Duet promises to pair Outlook with ERP

However, while the companies are about to work together jointly selling and marketing the software, they won’t say yet what the price will be.

Called Duet (known until now under the code-name Mendocino), it will allow Microsoft Outlook to be used as a front end to peer into mySAP, the complex enterprise resource planning (ERP) application that large companies and governments use to run their operations.

“There are a lot of business processes that anybody in an organization needs to participate in on a day-to-day basis,” said Elizabeth Caley, a senior product manager for Microsoft Canada. “The ability to do things like set up your vacations through Outlook and have it do all the required tasks in SAP without an end user having to learn those steps is where the benefit lies.”

Anuj Batra, SAP Canada’s national lead for emerging solutions, said the advantages for users will be “superior decision-making because of better synchronization” between mySAP and Office.

“Due to the legal regulations, we’re asking customers to obtain pricing either from SAP or Microsoft,” he said.

Toronto-area SAP customers will be able to get a look at the software in action June 15 as part of a North American roadshow the two vendors are putting on. Other Canadian cities will be visited in the fall.

The first release of the software will include four “scenarios” for general users linking to SAP covering budget, time, leave and organization management functions. Later in the year two value packs will be available for purchase aimed at business managers covering recruitment, travel and purchasing management as well as analytics and sales activity management.

Initially, Duet will work only with Microsoft Office 2003 and up, and with mySAP ERP. Later this year that will be extended to mySAP CRM. Both companies will offer first, second and third-line support.

Industry analysts say most SAP users are senior executives or back office experts, but SAP hopes that by giving front office employees the chance to access SAP data through Office, the number of users will leap dramatically. Microsoft would gain by extending the value of its lucrative Office suite.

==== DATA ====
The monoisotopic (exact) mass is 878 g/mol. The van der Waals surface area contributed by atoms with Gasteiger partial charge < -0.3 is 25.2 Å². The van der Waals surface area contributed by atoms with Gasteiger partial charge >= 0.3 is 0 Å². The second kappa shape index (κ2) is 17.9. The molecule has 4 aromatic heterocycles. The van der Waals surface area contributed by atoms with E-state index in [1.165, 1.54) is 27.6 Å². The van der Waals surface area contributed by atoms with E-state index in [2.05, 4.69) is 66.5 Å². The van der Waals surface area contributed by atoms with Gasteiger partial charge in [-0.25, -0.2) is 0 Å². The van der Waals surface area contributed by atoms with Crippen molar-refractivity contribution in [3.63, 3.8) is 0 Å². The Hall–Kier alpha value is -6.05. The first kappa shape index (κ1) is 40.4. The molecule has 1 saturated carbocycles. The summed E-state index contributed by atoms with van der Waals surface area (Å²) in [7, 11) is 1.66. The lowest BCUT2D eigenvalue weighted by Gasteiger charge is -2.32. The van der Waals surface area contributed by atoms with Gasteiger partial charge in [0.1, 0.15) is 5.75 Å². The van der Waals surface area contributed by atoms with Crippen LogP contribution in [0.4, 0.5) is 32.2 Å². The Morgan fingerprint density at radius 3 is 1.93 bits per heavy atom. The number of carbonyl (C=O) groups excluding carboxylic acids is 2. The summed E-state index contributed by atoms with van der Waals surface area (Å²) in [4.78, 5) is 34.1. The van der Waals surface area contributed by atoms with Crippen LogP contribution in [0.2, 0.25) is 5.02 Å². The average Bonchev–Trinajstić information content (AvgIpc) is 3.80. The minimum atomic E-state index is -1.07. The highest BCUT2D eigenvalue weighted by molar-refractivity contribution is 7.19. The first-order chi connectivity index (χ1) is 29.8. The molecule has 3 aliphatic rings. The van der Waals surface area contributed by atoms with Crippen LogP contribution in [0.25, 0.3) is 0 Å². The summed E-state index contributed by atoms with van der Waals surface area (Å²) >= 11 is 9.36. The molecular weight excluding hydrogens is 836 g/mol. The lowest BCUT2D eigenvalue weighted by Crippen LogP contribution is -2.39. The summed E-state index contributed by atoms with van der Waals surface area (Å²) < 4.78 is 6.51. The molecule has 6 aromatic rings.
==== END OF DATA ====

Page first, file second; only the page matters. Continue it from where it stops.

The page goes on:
At a press conference, executives of both companies spoke expansively of Duet’s potential sales. Jeff Raikes, president of Microsoft’s business division, said he’s looking at “massive market adoption,” while Shai Agassi, president of SAP’s product and technology group, said the potential market is “huge.” 

“We have the potential to grow four-fold the number of (SAP) end-users,” Agassi said.

Slow start
However, in an interview before the press conference, Gartner analyst Yvonne Genovese cautioned that what many users will want is more industry-specific scenarios than the two companies had already announced.

“I think it (Duet) will have a slow start because of that,” she said.

“It will primarily be used where finance runs IT, where it’s interested in making sure a lot of users have access to expense management and you don’t have to trade between the business system and the Office system to complete a process.”

Chris Alliegro, an analyst with Directions of Microsoft said, “Both SAP and Microsoft are putting a toe in the water” with the first release of Duet. “The demand they see will dictate how much more effort they put into the project.”

MySAP customers have a choice of buying Duet — which comes on a single disk with software for a server and Office clients — either through their SAP account representative or as packaged software through a Microsoft channel, either a software reseller or a systems integrator.

However, both partners insist installation won’t be hard. “The software has been made to be very easy to install and configure,” said Batra. “It will be able to go live and up and running very quickly.”

It requires very little configuration, agreed Caley. “The opportunities for our system integrators come from being able to extend the solution. So if one of the scenarios a customer is looking for isn’t in the current version or the upcoming value packs, there’s a framework in place that they can expose the business processes through Office that SAP offers.”

To spur adoption of Duet, a software development kit will be released to select partners who will be able to hone the scenarios that have been released for niche markets. Response to this experiment will determine if the tools will be released to other partners.

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Howard Solomon
Howard Solomon
Currently a freelance writer. Former editor of ITWorldCanada.com and Computing Canada. An IT journalist since 1997, Howard has written for several of ITWC's sister publications, including ITBusiness.ca. Before arriving at ITWC he served as a staff reporter at the Calgary Herald and the Brampton (Ont.) Daily Times.

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